Here are some useful phrases to get you started:







Hello Mrs./Mr./Miss (1)

Good evening

Hi (informal)

Bonjour Madame / Monsieur / Mademoiselle 




Boh(n)-zhoor mah-dahme/ muh-syuhr/ mah-dah-mwa-sell


Boh(n) swarh


Excuse  (2)





Ex-kyou-say mwa


S'il vous plaît  

Seal voo play

 Thank you.



 . . . very much.  . . . bien.  . . . bee-ya(n).
You're welcome Je vous en prie Zhuh vooz ahn pree

Do you speak English?

Parlez-vous anglais ?

Par - lay vooz ah(n)-glay?

 speak a little French Je parle un peu français Zhuh parl uhn peh frahn-say

I'm here on vacation

... for work

Je suis là pour les vacances

... pour le travail

Zhuh swee lah poor vac-kahwnse

... poor trav-eye

I don't understand Je ne comprends pas Zhuh nuh comp-rond pah
Please speak slowly Parlez lentement, s'il vous plaît Par-lay lawn-teh-mont, seal voo play
How do you say ____ in French? Comment dit-on ____ en français? Come-ahn deet-on ____ ahn frahn-say?


Yeah (informal)





No Non No

Where are the restrooms?  

Where is ______?

... the hotel?

... the hospital?

... the beach?

... the airport?

... the bank?

Où sont les toilettes ?                 

Où est _____ ?

... l'hôtel?

... l'hôpital? plage?

... l'aéroport?

... la banque?

Oo soh(n) lay  twa-let?

Oo ay _____ ?

... low-tell?

... low-pea-tahl?

... lah plah-sheh?

... lare-oh-pour?

... lah bahn-kh

Sorry to bother you... Excusez-moi de vous déranger... Ek-sku-zay mwa duh voo day-rah(n)-zhay...

...but I have a problem.

...mais j'ai un problème

...may zhay uh(n) proh-blem.

Can you help ?                       

Pouvez-vous m'aider ?

Poo-vay voo meh - day?


Would you take / picture, please?

Est-ce que vous pourriez prendre notre/ma photo, s'il vous plaît?

Pourriez-vous prendre notre/ma photo, s'il vous plaît?

Esk-kuh voo  Poory-ay  pren-dr noh-tra/mah foh-toh, seal voo play?

Poory-ay voo  Pren-dr  noh-tra/mah foh-toh, seal voo play?

I would like . . .

  Je voudrais . . . Zhuh voo dray . . .

How much?

 Combien? Cohm bee-e(n)?
Do you take foreign [credit] cards? Est-ce que vous acceptez les cartes étrangères ? Es-kuh vooz ack-sep-tay lay cartz ay-trahn-jer-ay?
It's too expensive! C'est trop cher! Say trohp reesh!
I am looking for . . .   Je cherche . . . Zhuh shairsh . . .


It's here! (there it is!)


C'est là!


Say lah!

Let's go! Allons-y Ah-lonzee

It's great!

... good

... bad

... terrible

C'est chouette!

... bon

... mal

... terrible

Say shwet!

... bohn

... mahl

... tare-ee-bleh

I have a headache

... stomach ache

J'ai mal à la tête

... au ventre/ au coeur

Zhay mahl deh teht

... oh vahn-trah/ oh couhr

Goodbye (until  see each other again)(3)

Goodbye (see you later/see you at another hour/later on the same day)

Goodbye (forever/  never going to see you again)

Au revoir


À tout à l'heure



Ah reh-vwarh


Ah toot ah luhr



(1)     In France , a simple hello can be the difference between being treated with courtesy and being snubbed in a restaurant or store.  Never neglect to say hello, and add the appropriate title to be even more polite.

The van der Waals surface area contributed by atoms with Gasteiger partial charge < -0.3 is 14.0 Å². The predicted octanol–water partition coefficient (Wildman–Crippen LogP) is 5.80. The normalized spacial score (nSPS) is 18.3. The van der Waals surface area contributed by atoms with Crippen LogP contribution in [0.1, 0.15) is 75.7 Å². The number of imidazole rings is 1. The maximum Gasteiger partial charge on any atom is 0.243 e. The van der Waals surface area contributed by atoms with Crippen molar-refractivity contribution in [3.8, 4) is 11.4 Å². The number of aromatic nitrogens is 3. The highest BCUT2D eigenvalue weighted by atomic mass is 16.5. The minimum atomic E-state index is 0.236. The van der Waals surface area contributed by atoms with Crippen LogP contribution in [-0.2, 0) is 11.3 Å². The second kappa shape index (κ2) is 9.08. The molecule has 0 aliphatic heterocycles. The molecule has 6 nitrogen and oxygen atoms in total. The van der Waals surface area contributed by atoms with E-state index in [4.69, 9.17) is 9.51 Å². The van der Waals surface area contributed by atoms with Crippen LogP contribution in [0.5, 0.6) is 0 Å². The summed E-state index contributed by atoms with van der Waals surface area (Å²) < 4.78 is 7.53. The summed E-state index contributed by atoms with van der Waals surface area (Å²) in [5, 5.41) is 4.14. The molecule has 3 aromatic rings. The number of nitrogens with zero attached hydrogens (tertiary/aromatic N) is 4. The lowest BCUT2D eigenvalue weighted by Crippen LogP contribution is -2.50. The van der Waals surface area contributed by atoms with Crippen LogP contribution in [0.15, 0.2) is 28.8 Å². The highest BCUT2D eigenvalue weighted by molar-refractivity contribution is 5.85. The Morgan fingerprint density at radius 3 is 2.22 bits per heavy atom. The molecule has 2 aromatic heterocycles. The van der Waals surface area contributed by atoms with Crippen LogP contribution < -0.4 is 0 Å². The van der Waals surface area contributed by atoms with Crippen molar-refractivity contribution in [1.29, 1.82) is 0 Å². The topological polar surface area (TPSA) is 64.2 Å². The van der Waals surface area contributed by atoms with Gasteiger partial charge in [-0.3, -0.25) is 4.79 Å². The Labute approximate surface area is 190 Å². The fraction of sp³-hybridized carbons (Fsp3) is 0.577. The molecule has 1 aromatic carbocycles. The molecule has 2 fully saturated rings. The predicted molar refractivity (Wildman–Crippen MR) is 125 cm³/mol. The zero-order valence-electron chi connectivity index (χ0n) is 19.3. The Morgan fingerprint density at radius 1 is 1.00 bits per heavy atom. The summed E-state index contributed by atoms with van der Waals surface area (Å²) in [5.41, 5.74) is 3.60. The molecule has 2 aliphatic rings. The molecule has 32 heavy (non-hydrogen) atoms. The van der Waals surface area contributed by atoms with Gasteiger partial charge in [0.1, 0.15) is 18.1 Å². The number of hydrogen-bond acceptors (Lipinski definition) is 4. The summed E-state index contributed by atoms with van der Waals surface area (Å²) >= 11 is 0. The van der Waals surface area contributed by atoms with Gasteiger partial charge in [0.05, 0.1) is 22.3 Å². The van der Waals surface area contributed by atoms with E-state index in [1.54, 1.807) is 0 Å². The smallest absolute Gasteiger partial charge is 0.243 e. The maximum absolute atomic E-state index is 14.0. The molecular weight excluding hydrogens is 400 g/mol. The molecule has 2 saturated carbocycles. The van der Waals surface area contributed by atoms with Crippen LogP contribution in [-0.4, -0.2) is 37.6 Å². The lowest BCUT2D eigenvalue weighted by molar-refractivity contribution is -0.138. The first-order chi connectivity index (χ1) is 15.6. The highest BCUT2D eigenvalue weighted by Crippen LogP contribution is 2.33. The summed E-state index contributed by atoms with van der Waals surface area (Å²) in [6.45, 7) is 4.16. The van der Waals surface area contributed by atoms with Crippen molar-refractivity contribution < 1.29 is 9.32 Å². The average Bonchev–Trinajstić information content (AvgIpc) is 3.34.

(2)     Say "pardon" when trying to get by someone, or bumping into someone...

(3)  "Au revoir" ( until  see each other again ) is the preferred way to say goodbye, even to strangers you will never see again because "Adieu," literal translation meaning " to God," if misused can be seen as an insult ( i.e. You don't ever want to see that person alive again). À tout à l'heure is a more familiar way to say goodbye, but can be used with strangers if you know for a fact you're going to see them later on.

In general, the stress should be placed on the last syllable of the word, and the last word of the phrase.  Also, in general, the "s", or "es" at the end of a word is not pronounced unless the word after it starts with a vowel. For example: Nous allons ( We go), the "s" at the end of "nous" would be dragged out into the "a" of "allons" making a "z" sound, but notice how the "s" at the end of  "allons" is not pronounced. ( Nooz ah-lohn). Why? Because it sounds weird if you don't, like a hiccup, or an extra breath in your speech where you don't need it. The French language is all about words flowing gracefully.

If you want to speak in English, think to speak slowly: Generally, French people don't speak English very well. And the English taught in France is the UK prononciation. For a French speaker who understand a little UK English, it is an added difficulty to understand American English. In the larger cities, you are more likely to find people who would understand some English than you are if you went to smaller villages.

Don't shout!  If they don't understand your English, shouting will not help. Also, there's a concept of a smaller "personal space" that may take some getting used to. Typically Americans need about 3 ft of personal space to feel comfortable when talking to someone. Of course this varies with familiarity. In many other countries, including France, that space is smaller and it is seen as being rude if you back up or jump back suddenly.

When shopping or ordering, it is helpful to know that the French begin counting with their thumbs, so an American holding up their first finger for "one" may appear to be signalling "two."